The verb עוד ('ud) occurs all over the Semitic language spectrum, in meanings such as to return or repeat. In the Bible it occurs only four times (only in the Psalms) and tends to mean to encircle (Psalm 119:61), or restore (Psalm 146:9). This verb's derivations occur much more frequently:
• The substantive עוד ('od), expressing addition or repetition (Genesis 7:4), or continuance (Genesis 18:22).
• The masculine noun עד ('ed), meaning witness (Exodus 20:16, Job 16:19 ).
• The feminine noun עדה ('eda), meaning testimony or witness (Genesis 21:30).
• The denominative verb עוד ('ud), meaning to bear witness (1 Kings 21:10, Isaiah 8:2), or to protest or warn (Jeremiah 6:10, Amos 3:13).
• The feminine noun עדה ('eda), meaning testimony. This word only occurs in plural: עדת('edot; Deuteronomy 4:35, Psalm 25:10).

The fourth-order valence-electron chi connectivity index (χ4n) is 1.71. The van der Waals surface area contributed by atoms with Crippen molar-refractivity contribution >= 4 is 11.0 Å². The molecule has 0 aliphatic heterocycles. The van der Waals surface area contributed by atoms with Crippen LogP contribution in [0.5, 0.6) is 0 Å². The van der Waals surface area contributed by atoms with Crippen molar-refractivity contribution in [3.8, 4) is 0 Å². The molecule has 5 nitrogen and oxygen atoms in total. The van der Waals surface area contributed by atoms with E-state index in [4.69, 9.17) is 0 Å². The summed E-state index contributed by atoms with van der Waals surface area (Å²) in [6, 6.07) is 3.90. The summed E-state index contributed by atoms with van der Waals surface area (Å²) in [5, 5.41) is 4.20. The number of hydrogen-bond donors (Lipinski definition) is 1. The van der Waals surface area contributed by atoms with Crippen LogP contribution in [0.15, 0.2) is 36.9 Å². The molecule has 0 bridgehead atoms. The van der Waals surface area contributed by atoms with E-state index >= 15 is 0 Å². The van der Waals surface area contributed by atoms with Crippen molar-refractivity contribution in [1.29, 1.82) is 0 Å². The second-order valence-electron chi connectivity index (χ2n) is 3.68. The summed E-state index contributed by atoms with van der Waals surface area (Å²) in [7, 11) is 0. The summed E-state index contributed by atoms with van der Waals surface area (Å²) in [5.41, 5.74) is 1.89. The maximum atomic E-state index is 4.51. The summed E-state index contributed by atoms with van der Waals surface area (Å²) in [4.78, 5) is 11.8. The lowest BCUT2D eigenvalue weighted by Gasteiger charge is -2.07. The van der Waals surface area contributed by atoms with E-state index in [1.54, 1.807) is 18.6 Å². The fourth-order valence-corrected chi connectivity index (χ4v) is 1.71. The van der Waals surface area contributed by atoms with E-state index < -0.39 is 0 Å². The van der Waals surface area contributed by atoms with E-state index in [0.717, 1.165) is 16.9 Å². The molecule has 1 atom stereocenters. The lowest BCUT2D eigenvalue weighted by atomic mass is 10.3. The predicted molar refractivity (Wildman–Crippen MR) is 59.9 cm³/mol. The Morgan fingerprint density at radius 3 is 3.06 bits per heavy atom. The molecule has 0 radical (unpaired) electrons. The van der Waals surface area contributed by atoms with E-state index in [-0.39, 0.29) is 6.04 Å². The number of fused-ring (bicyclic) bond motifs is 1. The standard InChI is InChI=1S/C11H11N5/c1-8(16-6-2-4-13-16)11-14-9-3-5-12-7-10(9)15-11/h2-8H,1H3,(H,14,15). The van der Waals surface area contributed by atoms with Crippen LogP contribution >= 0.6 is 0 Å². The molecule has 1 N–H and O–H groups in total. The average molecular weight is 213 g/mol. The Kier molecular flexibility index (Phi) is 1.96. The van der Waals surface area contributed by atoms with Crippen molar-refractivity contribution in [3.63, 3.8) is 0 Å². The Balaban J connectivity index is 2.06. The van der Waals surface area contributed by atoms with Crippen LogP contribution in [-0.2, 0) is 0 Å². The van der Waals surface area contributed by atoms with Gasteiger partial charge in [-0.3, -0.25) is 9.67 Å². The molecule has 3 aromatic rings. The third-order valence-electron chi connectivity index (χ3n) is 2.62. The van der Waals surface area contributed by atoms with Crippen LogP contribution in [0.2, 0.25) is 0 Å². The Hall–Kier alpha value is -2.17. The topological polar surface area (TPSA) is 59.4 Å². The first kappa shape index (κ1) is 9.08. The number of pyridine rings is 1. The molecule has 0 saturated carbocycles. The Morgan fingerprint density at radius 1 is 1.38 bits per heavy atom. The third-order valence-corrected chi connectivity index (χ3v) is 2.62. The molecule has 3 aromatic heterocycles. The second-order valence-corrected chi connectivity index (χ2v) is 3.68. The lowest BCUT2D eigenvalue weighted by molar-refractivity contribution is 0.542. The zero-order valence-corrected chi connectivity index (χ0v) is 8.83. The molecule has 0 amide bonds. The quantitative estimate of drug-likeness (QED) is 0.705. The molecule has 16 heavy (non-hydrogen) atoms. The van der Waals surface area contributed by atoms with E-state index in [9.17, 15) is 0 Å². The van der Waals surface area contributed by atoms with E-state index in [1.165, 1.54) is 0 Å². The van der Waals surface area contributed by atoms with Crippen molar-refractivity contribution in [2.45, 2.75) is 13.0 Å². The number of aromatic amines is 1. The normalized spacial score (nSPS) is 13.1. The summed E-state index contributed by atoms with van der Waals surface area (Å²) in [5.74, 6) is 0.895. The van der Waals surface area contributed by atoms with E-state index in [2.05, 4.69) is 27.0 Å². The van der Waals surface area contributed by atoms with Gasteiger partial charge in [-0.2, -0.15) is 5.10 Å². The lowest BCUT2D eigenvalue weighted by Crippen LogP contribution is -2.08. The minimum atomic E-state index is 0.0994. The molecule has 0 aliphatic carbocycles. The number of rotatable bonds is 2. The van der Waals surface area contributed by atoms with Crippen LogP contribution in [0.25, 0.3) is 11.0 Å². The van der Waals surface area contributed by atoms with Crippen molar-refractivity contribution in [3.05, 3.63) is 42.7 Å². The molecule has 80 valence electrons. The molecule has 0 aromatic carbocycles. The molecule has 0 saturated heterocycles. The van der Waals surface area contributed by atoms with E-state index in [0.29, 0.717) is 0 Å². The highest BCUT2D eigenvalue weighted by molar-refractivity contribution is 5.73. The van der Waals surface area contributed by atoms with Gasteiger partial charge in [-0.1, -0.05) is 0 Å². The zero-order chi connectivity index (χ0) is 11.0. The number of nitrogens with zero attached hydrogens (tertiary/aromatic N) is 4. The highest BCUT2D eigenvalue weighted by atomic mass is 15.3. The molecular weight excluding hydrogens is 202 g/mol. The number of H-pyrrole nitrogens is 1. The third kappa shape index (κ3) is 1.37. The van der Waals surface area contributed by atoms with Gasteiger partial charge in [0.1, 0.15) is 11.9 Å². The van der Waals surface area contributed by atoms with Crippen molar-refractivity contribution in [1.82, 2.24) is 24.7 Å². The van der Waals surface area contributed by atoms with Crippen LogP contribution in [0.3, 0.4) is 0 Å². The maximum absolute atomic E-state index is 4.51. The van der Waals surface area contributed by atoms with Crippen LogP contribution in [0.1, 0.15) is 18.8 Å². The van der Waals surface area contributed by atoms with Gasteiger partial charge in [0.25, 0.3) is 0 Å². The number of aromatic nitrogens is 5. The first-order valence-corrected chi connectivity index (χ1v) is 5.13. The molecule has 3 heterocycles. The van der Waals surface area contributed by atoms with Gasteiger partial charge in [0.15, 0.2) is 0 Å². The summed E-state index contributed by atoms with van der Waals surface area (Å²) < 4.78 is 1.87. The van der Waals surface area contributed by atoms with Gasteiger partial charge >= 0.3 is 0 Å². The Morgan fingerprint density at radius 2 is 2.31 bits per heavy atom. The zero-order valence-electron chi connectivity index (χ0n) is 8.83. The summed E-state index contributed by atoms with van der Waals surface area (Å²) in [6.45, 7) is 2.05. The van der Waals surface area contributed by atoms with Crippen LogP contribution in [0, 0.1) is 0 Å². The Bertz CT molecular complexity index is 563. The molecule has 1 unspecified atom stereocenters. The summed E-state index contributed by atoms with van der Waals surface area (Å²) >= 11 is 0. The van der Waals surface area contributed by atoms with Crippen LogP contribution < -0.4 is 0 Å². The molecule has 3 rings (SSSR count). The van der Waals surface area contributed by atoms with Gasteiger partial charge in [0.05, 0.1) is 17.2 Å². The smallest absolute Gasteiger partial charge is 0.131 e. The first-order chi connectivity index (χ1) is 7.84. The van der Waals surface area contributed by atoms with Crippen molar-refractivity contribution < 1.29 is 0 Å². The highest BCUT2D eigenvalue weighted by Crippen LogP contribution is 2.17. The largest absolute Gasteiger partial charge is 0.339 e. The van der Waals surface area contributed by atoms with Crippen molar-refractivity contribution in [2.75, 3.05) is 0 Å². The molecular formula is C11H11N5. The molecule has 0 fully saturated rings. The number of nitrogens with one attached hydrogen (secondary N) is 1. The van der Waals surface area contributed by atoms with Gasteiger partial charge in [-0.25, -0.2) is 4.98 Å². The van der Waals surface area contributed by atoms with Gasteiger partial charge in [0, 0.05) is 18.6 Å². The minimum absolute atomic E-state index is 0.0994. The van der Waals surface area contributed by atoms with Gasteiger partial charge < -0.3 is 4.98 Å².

• The feminine noun עדת ('edut), also spelled עדות ('edut), meaning testimony, and that usually of the Law (Exodus 31:18, Psalm 19:7).
• The feminine noun תעודה (te'uda), meaning testimony (Isaiah 8:16) or attestation (Ruth 4:7).
For a meaning of the name Galeed, Jones' Dictionary of Old Testament Proper Names proposes Hill Of Witness. NOBSE Study Bible Name List reads Heap Of Witness.
As you can see Galeed is taken from the same root word of Golgotha. The rock heap of Galeed in Genesis 31 is a symbol of a covenant like Golgotha is a stone monument of a covenant between God and mankind. In this “Galeed”, man saw the face of God suffering on the cross. As a city, Galeed was geographically very close to Peniel. Given the association of Galeed to Golgotha and Galeed to Peniel, it is likely that the Rock of Peniel was a conflation of the Hill of Witness (Galeed) and the Face of God (Peniel). In other words, it should say "the Galeed of Peniel". But since Galeed is normally understood as a geographical biblical place, not a heap or hill of stones, our author likely changed Galeed to Rock.